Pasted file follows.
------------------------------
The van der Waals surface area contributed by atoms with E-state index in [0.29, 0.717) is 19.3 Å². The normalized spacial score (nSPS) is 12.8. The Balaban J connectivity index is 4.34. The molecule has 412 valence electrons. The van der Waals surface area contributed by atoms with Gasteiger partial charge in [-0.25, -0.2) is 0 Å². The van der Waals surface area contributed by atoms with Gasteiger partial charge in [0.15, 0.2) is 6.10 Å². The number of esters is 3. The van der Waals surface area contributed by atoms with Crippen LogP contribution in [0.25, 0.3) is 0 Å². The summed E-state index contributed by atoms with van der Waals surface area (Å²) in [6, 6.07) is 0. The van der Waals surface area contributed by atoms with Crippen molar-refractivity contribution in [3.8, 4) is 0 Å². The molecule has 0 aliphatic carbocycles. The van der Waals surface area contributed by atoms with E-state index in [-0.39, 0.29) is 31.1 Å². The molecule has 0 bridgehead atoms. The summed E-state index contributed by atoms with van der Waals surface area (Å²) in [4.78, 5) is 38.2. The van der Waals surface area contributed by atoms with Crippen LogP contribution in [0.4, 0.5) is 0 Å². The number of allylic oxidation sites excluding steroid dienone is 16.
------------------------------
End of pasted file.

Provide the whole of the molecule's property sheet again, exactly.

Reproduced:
The van der Waals surface area contributed by atoms with E-state index in [0.29, 0.717) is 19.3 Å². The normalized spacial score (nSPS) is 12.8. The Balaban J connectivity index is 4.34. The molecule has 412 valence electrons. The van der Waals surface area contributed by atoms with Gasteiger partial charge in [-0.25, -0.2) is 0 Å². The van der Waals surface area contributed by atoms with Gasteiger partial charge in [0.15, 0.2) is 6.10 Å². The number of esters is 3. The van der Waals surface area contributed by atoms with Crippen LogP contribution in [0.25, 0.3) is 0 Å². The summed E-state index contributed by atoms with van der Waals surface area (Å²) in [6, 6.07) is 0. The van der Waals surface area contributed by atoms with Crippen molar-refractivity contribution in [3.8, 4) is 0 Å². The molecule has 0 aliphatic carbocycles. The van der Waals surface area contributed by atoms with E-state index in [-0.39, 0.29) is 31.1 Å². The molecule has 0 bridgehead atoms. The summed E-state index contributed by atoms with van der Waals surface area (Å²) in [4.78, 5) is 38.2. The van der Waals surface area contributed by atoms with Crippen LogP contribution in [0.4, 0.5) is 0 Å². The number of allylic oxidation sites excluding steroid dienone is 16.